Perl Weekly Challenge 153.

My solutions (task 1 and task 2 ) to the The Weekly Challenge - 153.

``````Submitted by: Mohammad S Anwar
Write a script to compute Left Factorials of 1 to 10. Please

Expected Output:
1, 2, 4, 10, 34, 154, 874, 5914, 46234, 409114
``````

The left factorial is defined as !n=∑k=0n k!, where k! is the ordinary factorial. Notice that !n=n!+!(n-1), and as is well known, k!=k×(k-1)!, so that both may be defined recursively. This yields a oneliner solution:

``````perl -E 'say join ", ", map {lf(\$_)} (0..9);
sub lf{my \$n=shift; return 1 if \$n<=0; return f(\$n)+lf(\$n-1)}
sub f{my \$n=shift; return 1 if \$n<=0; return \$n*f(\$n-1)}'
``````

Results:

``````1, 2, 4, 10, 34, 154, 874, 5914, 46234, 409114
``````

The full version is

`````` 1  # Perl weekly challenge 153
2  # Task 1: Left factorials
3  #
5  use v5.12;
6  use warnings;
7  use Memoize;
8  use bigint;
9  use Text::Wrap qw(wrap \$columns \$break);
10
11  memoize qw(left_factorial factorial);
12  die "Usage: ./ch-1.pl N\nto get the first N left factorials" unless @ARGV;
13  my \$N=shift;
14  \$columns=62; \$break=qr/\s/;
15  say wrap("", "    ", "The first \$N left factorials are: ",
16      join ", ", map {left_factorial(\$_)} (0..\$N-1));
17  sub left_factorial{
18      my \$n=shift;
19      return factorial(0) if \$n<=0;
20      return factorial(\$n)+left_factorial(\$n-1);
21  }
22  sub factorial{
23      my \$k=shift;
24      return 1 if \$k<=0;
25      return \$k*factorial(\$k-1);
26  }
``````

In order to deal with left factorials of large numbers I `use` the `bigint` pragma and I `memoize` the recursive functions, saving a lot of repetitive calculations. Example:

``````./ch-1.pl 10
``````

Results.

``````The first 10 left factorials are: 1, 2, 4, 10, 34, 154, 874,
5914, 46234, 409114
``````

A larger example:

``````./ch-1.pl 40
``````

Results:

``````The first 40 left factorials are: 1, 2, 4, 10, 34, 154, 874,
5914, 46234, 409114, 4037914, 43954714, 522956314,
6749977114, 93928268314, 1401602636314, 22324392524314,
378011820620314, 6780385526348314, 128425485935180314,
2561327494111820314, 53652269665821260314,
1177652997443428940314, 27029669736328405580314,
647478071469567844940314, 16158688114800553828940314,
419450149241406189412940314,
11308319599659758350180940314,
316196664211373618851684940314,
9157958657951075573395300940314,
274410818470142134209703780940314,
8497249472648064951935266660940314,
271628086406341595119153278820940314,
8954945705218228090637347680100940314,
304187744744822368938255957323620940314,
10637335711130967298604907294846820940314,
382630662501032184766604355445682020940314,
14146383753727377231082583937026584420940314,
537169001220328488991089808037100875620940314,
20935051082417771847631371547939998232420940314
``````

``````Submitted by: Mohammad S Anwar
You are given an integer, \$n.

Write a script to figure out if the given integer is
factorion.

A factorion is a natural number that equals the sum of the
factorials of its digits.

Example 1:
Input: \$n = 145
Output: 1

Since 1! + 4! + 5! => 1 + 24 + 120 = 145
Example 2:
Input: \$n = 125
Output: 0

Since 1! + 2! + 3! => 1 + 2 + 6 <> 123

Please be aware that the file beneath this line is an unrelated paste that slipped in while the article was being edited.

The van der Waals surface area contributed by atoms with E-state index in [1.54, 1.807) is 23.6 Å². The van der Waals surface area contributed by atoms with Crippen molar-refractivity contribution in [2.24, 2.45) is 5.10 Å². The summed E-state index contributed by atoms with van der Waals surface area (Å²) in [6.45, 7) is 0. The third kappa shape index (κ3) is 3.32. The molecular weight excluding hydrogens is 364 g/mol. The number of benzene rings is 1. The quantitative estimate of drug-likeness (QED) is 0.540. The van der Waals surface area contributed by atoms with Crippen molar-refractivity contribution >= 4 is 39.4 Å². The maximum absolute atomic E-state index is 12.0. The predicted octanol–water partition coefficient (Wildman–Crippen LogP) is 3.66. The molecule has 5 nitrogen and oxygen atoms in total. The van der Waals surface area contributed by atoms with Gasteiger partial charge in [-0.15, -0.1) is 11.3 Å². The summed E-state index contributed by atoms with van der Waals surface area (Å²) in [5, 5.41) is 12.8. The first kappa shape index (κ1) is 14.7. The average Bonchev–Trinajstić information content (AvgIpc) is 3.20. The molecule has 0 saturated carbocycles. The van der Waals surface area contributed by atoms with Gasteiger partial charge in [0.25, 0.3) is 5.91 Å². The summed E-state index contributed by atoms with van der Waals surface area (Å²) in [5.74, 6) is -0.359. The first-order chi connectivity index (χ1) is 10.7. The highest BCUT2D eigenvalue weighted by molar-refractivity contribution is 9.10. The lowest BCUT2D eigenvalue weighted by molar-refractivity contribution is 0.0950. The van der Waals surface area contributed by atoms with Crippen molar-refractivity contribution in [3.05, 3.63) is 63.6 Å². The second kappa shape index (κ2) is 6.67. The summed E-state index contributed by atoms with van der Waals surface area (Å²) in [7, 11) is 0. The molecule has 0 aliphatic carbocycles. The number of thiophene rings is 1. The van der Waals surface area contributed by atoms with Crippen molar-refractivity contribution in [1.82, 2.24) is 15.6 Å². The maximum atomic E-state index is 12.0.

``````

The task is straightforward: split, factorial, add, compare, and say result. It fits into the following oneliner:

``````perl -MList::Util=sum0 -E 'say "\$_ is ",
sum0(map{f(\$_)}split "")==\$_?"":"not ","factorion" for(@ARGV);
sub f {my \$n=shift; return 1 if \$n<=0; \$n*f(\$n-1)}' 145 125 123
``````

Results:

``````145 is factorion
125 is not factorion
123 is not factorion
``````

The full version is

`````` 1  # Perl weekly challenge 153
3  #
5  use v5.12;
6  use warnings;
7  use Memoize;
8  use List::Util qw(sum0);
9  memoize qw(factorial);
10  die "Usage: ./ch-2.pl N1 N2...\nto test if Ni is factorion" unless @ARGV;
11  foreach(@ARGV){
12      say("Expected a non-negative integer: \$_"), next unless \$_>=0;
13      my @digits=split '';
14      my @factorials=map {factorial(\$_)} @digits;
15      my \$sum=sum0(@factorials);
16      my \$factorion=\$sum==\$_;
17      say "\$_ is", \$factorion?"":" not", " factorion as ",
18          join("! + ", @digits), "! = ", join(" + ",@factorials),
19          " = \$sum ", \$factorion?"== ":"!= ", \$_;
20  }
21  sub factorial {
22      my \$n=shift;
23      return 1 if \$n<=0;
24      return \$n*factorial(\$n-1);
25  }
``````

Example:

``````./ch-2.pl 145 125 123
``````

Results:

``````145 is factorion as 1! + 4! + 5! = 1 + 24 + 120 = 145 == 145
125 is not factorion as 1! + 2! + 5! = 1 + 2 + 120 = 123 != 125
123 is not factorion as 1! + 2! + 3! = 1 + 2 + 6 = 9 != 123
``````

(Note there is a small mistake in the problem’s statement.)

Another example:

``````./ch-2.pl `seq 150000` | grep "is fac"
``````

Results:

``````1 is factorion as 1! = 1 = 1 == 1
2 is factorion as 2! = 2 = 2 == 2
145 is factorion as 1! + 4! + 5! = 1 + 24 + 120 = 145 == 145
40585 is factorion as 4! + 0! + 5! + 8! + 5! = 24 + 1 + 120 + 40320 + 120 = 40585 == 40585
``````

So, it seems there are not too many factorions!

As the largest digit, base 10, is 9, and 9!=362880, a six digit number, the largest factorion should be not larger than 7×362880=2540160, a seven digit number. This suggest a oneliner to find all factorions:

``````perl -MMemoize -MList::Util=sum0 -E 'memoize(f);
for(1..shift){say \$_ if sum0(map{f(\$_)}split "")==\$_;}
sub f {my \$n=shift; return 1 if \$n<=0; \$n*f(\$n-1)}' 3000000
``````

Results:

``````1
2
145
40585
``````

So in base 10, there are no more.

Written on February 21, 2022